|Regions with significant populations|
|Southern Ontario · Lower Mainland British Columbia · Most urban areas|
|Canadian English · Canadian French · Asian Languages|
|Christianity · Buddhism/East Asian religions · Islam · Hinduism · Sikhism · Other|
|Related ethnic groups|
|Asian Americans · British Asian · British East Asian · Asian Australians · Asian New Zealanders · Asian French · Asian people|
Asian Canadians refers to Canadians who can trace their ancestry back to the continent of Asia or Asian peoples. Canadians of Asian ancestry comprise the largest visible minority group in Canada, at 15% of the Canadian population, and is the fastest growing. Most Asian Canadians are concentrated in the urban areas of Southern Ontario, the Greater Vancouver area, Calgary, and other large Canadian cities. In Canada, the term 'Asian' is pan-continental in official data such as the national census, in contrast to its usage in other English-speaking countries such as Australia and the US.'
Asian Canadians considered visible minorities may be classified as Chinese Canadians; Filipino Canadians; South Asian Canadians (e.g, Bangladeshi Canadians; Southeast Asian (e.g. Vietnamese Canadians); Arab Canadians (e.g. Kuwaiti Canadians; West Asian (e.g. Afghan Canadians); Korean Canadians; or Japanese Canadians.
Canada has a long history of East Asian immigration. During the 19th century, many Chinese arrived to take part in the British Columbia gold rushes and later for the construction of the Canadian Pacific Railway. The Chinese who came from Guangdong Province helped build the Canadian Pacific Railway through the Fraser Canyon. Many Japanese people arrived in the 1890s and became fishermen and merchants in British Columbia. In 1923, the federal government passed the Chinese Immigration Act of 1923, which banned all Chinese immigration, and led to immigration restrictions for all East Asians. In 1947, the act was repealed.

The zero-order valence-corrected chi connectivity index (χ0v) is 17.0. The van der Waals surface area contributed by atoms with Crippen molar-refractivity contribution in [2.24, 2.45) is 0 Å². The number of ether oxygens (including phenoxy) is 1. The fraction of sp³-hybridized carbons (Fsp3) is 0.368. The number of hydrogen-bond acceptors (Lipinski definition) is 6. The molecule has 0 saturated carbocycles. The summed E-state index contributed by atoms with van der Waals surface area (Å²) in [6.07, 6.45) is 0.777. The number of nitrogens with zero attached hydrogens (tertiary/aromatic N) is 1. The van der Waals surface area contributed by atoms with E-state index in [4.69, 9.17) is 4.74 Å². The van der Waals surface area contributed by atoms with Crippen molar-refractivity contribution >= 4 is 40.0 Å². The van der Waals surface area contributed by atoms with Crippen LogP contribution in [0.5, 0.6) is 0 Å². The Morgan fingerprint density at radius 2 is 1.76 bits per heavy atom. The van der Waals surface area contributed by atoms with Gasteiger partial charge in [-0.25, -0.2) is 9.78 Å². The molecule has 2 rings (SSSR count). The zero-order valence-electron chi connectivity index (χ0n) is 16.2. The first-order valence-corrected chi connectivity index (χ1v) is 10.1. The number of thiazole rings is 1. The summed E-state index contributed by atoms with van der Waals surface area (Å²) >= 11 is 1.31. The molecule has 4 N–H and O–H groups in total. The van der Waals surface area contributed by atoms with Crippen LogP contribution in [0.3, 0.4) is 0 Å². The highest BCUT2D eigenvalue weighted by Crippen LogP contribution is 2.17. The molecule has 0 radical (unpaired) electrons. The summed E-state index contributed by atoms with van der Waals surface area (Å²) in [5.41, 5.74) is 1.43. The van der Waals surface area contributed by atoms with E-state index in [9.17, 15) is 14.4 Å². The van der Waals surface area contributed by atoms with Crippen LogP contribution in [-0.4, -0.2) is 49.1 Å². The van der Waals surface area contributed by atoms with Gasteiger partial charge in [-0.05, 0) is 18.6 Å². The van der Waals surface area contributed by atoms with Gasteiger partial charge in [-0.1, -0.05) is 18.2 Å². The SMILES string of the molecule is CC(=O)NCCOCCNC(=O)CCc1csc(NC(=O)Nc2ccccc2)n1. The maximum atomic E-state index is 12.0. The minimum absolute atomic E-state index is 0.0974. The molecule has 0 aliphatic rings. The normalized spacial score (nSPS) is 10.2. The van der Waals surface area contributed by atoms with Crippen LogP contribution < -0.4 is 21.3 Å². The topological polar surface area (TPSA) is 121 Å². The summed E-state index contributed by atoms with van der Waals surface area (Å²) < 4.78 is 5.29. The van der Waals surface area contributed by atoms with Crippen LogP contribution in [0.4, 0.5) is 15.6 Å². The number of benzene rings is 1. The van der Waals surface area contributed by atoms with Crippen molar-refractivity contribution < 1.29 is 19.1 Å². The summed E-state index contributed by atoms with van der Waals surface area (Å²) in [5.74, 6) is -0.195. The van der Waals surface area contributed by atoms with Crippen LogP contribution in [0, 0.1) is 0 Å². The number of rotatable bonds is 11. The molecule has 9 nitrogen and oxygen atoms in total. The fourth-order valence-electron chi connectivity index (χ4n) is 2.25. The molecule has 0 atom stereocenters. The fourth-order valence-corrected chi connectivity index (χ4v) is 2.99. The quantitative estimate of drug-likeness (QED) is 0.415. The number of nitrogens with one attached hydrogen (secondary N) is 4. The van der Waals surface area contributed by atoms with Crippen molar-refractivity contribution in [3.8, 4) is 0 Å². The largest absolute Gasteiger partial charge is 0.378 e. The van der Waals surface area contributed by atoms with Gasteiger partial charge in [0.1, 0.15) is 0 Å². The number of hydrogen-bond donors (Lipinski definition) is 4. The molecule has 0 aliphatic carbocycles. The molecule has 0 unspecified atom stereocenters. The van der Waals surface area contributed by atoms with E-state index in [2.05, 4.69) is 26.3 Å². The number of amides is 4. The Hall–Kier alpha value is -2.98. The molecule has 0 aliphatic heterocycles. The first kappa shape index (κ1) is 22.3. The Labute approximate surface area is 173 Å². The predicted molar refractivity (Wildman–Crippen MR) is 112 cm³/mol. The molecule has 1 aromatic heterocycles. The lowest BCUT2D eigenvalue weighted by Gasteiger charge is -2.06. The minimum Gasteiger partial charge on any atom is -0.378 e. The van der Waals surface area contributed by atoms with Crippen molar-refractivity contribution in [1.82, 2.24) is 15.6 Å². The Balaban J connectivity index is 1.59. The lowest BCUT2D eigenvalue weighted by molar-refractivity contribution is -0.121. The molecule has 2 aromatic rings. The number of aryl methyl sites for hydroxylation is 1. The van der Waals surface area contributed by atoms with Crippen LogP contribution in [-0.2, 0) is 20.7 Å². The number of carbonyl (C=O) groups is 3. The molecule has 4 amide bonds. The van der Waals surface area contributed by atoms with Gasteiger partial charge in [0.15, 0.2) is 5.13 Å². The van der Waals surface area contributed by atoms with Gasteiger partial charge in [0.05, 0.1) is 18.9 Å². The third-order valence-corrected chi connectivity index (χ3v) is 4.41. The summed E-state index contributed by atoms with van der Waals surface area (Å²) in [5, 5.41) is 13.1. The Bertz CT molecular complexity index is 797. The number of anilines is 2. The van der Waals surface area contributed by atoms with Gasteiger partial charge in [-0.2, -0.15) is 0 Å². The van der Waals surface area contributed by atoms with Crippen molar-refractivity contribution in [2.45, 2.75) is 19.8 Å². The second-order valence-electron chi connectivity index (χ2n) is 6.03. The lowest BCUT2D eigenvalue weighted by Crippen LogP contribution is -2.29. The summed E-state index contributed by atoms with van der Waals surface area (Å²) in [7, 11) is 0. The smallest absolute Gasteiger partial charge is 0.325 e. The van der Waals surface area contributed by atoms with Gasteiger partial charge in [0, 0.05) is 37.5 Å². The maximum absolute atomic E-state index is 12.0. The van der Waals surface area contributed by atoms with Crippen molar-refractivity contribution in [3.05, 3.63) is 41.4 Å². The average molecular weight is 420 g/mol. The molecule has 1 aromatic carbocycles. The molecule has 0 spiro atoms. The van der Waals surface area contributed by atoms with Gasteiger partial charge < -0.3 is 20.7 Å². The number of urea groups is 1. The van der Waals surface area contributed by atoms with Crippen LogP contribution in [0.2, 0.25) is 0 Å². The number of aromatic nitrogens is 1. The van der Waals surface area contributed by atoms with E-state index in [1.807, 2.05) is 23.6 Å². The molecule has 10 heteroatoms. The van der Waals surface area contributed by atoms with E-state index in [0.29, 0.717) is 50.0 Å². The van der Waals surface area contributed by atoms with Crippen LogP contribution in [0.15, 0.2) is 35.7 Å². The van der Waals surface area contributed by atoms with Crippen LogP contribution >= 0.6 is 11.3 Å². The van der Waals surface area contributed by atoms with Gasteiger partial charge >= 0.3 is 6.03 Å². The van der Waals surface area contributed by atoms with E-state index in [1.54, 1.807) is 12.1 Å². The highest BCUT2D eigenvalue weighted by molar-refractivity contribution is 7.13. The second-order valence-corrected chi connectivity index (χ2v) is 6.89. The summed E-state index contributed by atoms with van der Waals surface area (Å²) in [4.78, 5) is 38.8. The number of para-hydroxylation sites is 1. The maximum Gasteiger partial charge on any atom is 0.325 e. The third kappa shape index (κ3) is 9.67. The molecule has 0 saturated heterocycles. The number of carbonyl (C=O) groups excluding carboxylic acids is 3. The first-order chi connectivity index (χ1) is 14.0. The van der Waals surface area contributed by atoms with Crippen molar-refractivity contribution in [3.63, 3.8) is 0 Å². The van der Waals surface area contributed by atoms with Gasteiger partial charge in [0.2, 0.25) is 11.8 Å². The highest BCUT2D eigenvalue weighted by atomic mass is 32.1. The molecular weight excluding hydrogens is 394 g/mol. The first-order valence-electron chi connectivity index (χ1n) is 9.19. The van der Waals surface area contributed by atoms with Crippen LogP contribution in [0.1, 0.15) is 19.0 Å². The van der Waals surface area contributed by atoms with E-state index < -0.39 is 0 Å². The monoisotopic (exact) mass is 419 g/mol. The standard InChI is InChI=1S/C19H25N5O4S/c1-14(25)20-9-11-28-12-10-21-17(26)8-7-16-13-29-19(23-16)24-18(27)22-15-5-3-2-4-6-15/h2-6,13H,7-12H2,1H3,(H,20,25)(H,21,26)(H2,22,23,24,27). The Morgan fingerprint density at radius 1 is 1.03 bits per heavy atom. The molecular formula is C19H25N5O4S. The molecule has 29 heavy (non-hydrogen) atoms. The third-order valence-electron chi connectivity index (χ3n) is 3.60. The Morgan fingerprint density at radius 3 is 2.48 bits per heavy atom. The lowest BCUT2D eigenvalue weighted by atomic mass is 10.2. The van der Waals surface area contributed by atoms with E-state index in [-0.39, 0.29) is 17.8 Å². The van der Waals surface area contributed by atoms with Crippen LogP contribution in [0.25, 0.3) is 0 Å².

During and after the Vietnam War and the Korean War, a large wave of Vietnamese and Korean refugees began arriving in Canada. The Canadian Parliament created the Asia Pacific Foundation of Canada in 1985 to better address issues surrounding Canada-Asia relations, including trade, citizenship and immigration. When Hong Kong reverted to mainland Chinese rule, people emigrated and found new homes in Canada.
In recent decades, a large number of people have come to Canada from India and other South Asian countries. As of 2011, South Asians alone make up over 15 percent of the Greater Toronto Area's population, and are projected to make up 24 percent of the region's population by 2031.
Today, Asian Canadians form a significant minority within the population, and over 5 million Asians call Canada their home. Often referred by the Canadian media as "model minorities", Asian Canadians are among the educated and socioeconomically affluent groups in Canada. Asian Canadian students, in particular those of East Asian or South Asian background, make up the majority of students at several Canadian universities.
Based on 2011 census, there are 4,659,395 Asian Canadians with the following ethnic identities.
South Asian origins: 1,567,400
Chinese origins: 1,324,750
Filipino origins: 619,310
Arab origins: 380,620
Southeast Asian origins: 312,075
West Asian origins: 206,840
Korean origins: 161,130
Japanese origins: 87,270
The Asian Canadian population by province or territory according to the 2011 Census.
|Province or territory||Asian origins||%|
|Newfoundland and Labrador||6,310||1.2%|
|Prince Edward Island||4,360||3.2%|
Top 20 of Asian Canadian Demographics according to the 2011 Census.
|Sri Lankan Canadians||139,415|
- Demographics of Canada
- Immigration to Canada
- The Asia Pacific Foundation of Canada
- List of Canadians of Asian ancestry
- South Asian Canadians
- Asian Americans
- Asian Argentines
- Asian Australians
- Asian Brazilians
- Asian people
- "Classification of visible minority". Statistics Canada. 15 June 2009. Retrieved 25 August 2016.
- Gee, Marcus (July 4, 2011). "South Asian immigrants are transforming Toronto". The Globe and Mail.
- "NHS Profile, Canada, 2011". www12.statcan.gc.ca/. Statistics Canada. 2015-11-27. Retrieved June 24, 2016.